Judges will be selected based on the availability to attend Design Expo during the synchronous event starting at 11:30 a.m. Judges will be assigned three to five teams to view and evaluate team videos over a four-day period (April 12-15) using an electronic ballot sent out via email and/or text message.
Judges will then judge the same three to five teams during the synchronous events 11:30-1:30 p.m. There will be a designated judging hour 11:30 a.m. to 12:30 p.m. but judges may continue scoring teams until 1:30 p.m.
Please consider serving as a judge — we welcome all Michigan Tech faculty, staff, alumni, industry representatives, community members, and anyone interested in the great work of our students!.
What: Info Session: ICPC Programming Competition
When: Thursday, February 11, 6:00 to 7:00 p.m.
An information session about the ICPC Programming Competition will take place this Thursday, February 11, from 6:00 to 7:00 p.m.
ICPC Programming Competition, North America North Central Regionals, will be held, Saturday, February 27, 2021. The contest will be held remotely using the Kattis contest system and Zoom for team communication.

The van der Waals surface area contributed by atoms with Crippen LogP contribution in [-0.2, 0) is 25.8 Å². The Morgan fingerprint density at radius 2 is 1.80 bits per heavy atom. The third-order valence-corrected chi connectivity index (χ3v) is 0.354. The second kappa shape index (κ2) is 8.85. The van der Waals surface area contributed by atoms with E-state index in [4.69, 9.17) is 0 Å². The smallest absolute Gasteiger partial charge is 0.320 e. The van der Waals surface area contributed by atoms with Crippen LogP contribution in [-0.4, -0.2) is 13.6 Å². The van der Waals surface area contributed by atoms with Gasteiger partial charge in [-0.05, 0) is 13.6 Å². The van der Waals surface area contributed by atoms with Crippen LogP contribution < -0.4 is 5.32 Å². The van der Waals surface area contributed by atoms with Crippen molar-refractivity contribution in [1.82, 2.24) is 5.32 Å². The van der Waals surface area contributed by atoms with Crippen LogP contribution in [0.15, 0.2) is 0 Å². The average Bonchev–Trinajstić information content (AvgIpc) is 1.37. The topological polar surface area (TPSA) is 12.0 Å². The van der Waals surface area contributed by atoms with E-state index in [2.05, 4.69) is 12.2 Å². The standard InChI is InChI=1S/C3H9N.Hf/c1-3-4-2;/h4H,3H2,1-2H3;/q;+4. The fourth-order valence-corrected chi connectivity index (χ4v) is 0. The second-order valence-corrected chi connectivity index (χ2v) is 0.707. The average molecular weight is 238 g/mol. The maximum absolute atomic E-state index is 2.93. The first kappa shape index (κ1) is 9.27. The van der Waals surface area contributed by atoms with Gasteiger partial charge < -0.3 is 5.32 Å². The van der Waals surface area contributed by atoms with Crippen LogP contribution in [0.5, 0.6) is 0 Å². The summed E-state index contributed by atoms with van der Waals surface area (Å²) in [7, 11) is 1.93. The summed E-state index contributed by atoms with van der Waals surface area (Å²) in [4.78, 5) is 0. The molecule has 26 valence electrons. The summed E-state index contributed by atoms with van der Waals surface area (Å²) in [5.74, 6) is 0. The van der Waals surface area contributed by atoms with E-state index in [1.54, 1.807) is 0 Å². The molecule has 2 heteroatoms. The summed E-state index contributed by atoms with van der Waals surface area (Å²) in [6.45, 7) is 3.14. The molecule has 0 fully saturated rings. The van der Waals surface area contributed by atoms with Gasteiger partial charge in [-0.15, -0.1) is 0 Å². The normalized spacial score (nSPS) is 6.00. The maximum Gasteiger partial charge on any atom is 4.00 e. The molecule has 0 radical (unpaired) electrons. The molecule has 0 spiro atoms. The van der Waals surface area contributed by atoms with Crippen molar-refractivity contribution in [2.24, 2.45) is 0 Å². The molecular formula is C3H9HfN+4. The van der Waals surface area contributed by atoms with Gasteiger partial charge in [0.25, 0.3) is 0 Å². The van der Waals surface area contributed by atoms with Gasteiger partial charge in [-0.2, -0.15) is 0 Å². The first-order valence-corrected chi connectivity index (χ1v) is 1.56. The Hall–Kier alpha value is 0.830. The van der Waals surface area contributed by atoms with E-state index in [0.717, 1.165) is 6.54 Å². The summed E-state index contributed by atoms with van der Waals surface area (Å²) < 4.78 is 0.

Practice contests will be organized prior to the event.
Please contact Associate Professor Laura Brown (firstname.lastname@example.org), Computer Science, with questions.
What are programming competitions?
Programming competitions are team events (groups of 3 students) that test student knowledge through the answering of programming questions, correctly and quickly. Top teams at the various events can go on to compete against top teams in the world.
Why do you want to participate?
The programming contest tests your skills against other teams and universities, helps in developing problem solving skills, and can aid in preparation for job interviews, offering practice in solving problems quickly.
When and how you can participate?
The programming contest is usually held in the Fall, but runs virtually in spring 2021. Student eligibility rules are listed here: https://icpc.baylor.edu/regionals/rules, which basically indicate that the student 1) can compete a maximum of five times at the regional levels, 2) started college in 2016 or later, and 3) was born 1997 or later. First year graduate students may be able to participate under these rules.
Students who are interested and eligible may sign up to form teams of up to three students.
If you are unable to attend the information session, please complete the form linked to below to indicate your interest, register teammates, or notify organizers that you are looking for teammates.
Fine more information and resources at https://bit.ly/3aLiu1O.